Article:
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Article in Chinese | WPRIM | ID: wpr-907758

ABSTRACT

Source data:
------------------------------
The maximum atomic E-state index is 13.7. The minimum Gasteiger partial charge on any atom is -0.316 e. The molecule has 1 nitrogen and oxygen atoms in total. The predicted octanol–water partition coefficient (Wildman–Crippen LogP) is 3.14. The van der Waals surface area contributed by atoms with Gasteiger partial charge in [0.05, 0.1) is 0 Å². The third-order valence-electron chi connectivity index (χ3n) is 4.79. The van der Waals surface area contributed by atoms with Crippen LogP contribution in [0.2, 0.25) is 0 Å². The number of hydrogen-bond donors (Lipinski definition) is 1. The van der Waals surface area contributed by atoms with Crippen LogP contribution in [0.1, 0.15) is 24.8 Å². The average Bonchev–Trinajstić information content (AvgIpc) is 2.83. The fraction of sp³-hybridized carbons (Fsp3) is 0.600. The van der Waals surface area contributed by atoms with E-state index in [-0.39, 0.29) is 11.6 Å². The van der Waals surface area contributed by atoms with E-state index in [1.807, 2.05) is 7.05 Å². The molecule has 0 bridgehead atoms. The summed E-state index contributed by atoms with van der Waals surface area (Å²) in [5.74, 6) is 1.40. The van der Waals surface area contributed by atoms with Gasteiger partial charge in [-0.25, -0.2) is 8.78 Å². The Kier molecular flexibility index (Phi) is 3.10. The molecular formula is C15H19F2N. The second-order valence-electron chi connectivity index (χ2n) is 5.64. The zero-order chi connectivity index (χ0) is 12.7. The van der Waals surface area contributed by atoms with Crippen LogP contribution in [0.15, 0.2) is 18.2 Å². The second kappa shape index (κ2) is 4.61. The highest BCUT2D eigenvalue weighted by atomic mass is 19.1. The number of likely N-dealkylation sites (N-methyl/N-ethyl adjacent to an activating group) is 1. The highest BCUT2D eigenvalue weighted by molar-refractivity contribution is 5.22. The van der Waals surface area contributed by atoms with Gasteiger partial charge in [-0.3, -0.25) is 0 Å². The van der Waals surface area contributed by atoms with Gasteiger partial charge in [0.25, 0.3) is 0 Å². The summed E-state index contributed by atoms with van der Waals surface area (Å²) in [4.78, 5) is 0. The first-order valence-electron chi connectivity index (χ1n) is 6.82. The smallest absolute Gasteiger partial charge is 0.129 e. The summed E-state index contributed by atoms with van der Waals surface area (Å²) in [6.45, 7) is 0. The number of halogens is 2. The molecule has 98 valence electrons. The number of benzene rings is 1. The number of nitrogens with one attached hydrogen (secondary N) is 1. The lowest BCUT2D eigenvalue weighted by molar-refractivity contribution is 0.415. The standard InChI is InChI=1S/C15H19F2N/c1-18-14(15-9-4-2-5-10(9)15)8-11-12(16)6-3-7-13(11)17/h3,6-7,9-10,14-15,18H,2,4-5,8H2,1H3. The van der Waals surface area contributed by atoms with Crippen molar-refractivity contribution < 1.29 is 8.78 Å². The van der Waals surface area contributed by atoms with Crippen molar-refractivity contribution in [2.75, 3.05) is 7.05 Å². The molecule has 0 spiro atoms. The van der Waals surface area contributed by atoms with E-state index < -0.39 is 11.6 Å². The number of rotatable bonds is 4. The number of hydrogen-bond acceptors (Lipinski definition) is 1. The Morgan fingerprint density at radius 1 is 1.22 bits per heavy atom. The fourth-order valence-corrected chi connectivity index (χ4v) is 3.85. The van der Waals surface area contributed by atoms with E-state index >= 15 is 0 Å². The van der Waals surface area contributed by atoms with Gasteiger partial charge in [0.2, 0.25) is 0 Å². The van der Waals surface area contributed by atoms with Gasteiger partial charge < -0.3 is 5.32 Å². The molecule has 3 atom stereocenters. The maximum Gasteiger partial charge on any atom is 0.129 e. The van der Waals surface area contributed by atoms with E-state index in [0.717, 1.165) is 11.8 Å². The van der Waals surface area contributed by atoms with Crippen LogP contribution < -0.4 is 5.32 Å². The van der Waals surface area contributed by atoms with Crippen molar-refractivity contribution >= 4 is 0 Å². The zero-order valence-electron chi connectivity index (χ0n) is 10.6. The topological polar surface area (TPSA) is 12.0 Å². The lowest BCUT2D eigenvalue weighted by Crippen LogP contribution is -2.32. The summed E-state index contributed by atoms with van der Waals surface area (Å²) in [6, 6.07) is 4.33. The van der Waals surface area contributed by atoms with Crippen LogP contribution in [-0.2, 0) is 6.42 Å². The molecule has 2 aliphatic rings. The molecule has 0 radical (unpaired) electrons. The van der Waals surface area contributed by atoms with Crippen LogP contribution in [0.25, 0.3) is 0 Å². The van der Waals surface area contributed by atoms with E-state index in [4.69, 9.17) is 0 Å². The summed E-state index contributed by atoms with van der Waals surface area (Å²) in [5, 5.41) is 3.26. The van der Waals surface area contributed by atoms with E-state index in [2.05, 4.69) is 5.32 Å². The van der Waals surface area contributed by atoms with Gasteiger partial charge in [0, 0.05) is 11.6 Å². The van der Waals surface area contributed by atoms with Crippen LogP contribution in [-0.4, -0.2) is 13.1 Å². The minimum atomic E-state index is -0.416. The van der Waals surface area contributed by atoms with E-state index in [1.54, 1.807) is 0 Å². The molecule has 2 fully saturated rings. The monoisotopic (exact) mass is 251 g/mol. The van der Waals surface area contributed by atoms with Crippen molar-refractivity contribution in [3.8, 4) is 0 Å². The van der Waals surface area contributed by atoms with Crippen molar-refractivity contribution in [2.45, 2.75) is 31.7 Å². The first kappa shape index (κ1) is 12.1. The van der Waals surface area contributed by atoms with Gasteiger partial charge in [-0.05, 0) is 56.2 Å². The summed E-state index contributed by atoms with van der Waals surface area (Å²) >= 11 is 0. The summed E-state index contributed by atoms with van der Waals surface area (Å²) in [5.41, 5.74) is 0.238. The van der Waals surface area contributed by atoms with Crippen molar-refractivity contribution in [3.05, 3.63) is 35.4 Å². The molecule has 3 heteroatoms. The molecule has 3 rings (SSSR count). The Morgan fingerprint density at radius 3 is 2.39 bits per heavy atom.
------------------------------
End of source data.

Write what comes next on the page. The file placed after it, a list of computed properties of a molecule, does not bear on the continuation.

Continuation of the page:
Objective:To analyze the influence of factors before initiation of extracorporeal cardiopulmonary resuscitation (ECPR) on the prognosis of patients, so as to explore the intervention timing and improvement strategy of ECPR.Methods:A retrospective analysis was performed on 29 patients who underwent ECPR in the First Affiliated Hospital of Hunan Normal University (Hunan people's Hospital)from July 2018 to April 2021. Patients were divided into the survival group ( n = 13) and death group ( n = 16) according to whether they survived at discharge. The duration of conventional cardiopulmonary resuscitation (CCPR), initial heart rate before ECPR, the ratio of out-of-hospital cardiac arrest (OHCA) and in-hospital cardiac arrest (IHCA), and the ratio of transported cases outside the hospital were compared between the two groups. According to different CCPR time, the patients were divided into the ≤45 min group, 45-60 min group and >60 min group to compare the hospital survival and sustained return of spontaneous circulation (ROSC) rate . According to the location of cardiac arrest, the patients from emergency department and other department were divided to compare the survival of IHCA. Results:The total survival rate was 44.83%, the average duration of extracorporeal membrane oxygenation (ECMO) was 114 (33.5, 142.5) h, and the average duration of CCPR time was 60 (44.5, 80) min. The duration of ECMO was longer in the survival group than in the death group ( P = 0.001). The duration of CCPR (the time from CPR to ECMO) in the survival group was significantly shorter than that in the death group ( P = 0.010). Patients with defibrillatory rhythm had higher hospital survival rate ( P = 0.010). OHCA patients had higher mortality than IHCA patients ( P = 0.020). Mortality of patients transferred from other hospitals was higher ( P = 0.025). Hospital survival and ROSC decreased in turn by CCPR duration ≤ 45 min, 45-60 min, and > 60 min ( P = 0.001). The location of CA occurrence had no impact on the hospital survival rate of IHCA patients ( P=0.54). Conclusions:Hospital survival of ECPR is higher than that of CCPR. ECPR is effective for refractory cardiac arrest. The prognosis of ECPR is significantly related to the duration of CCPR, initial heart rate, and location of CA. Education and team training should be strengthened to improve the survival rate of ECPR.

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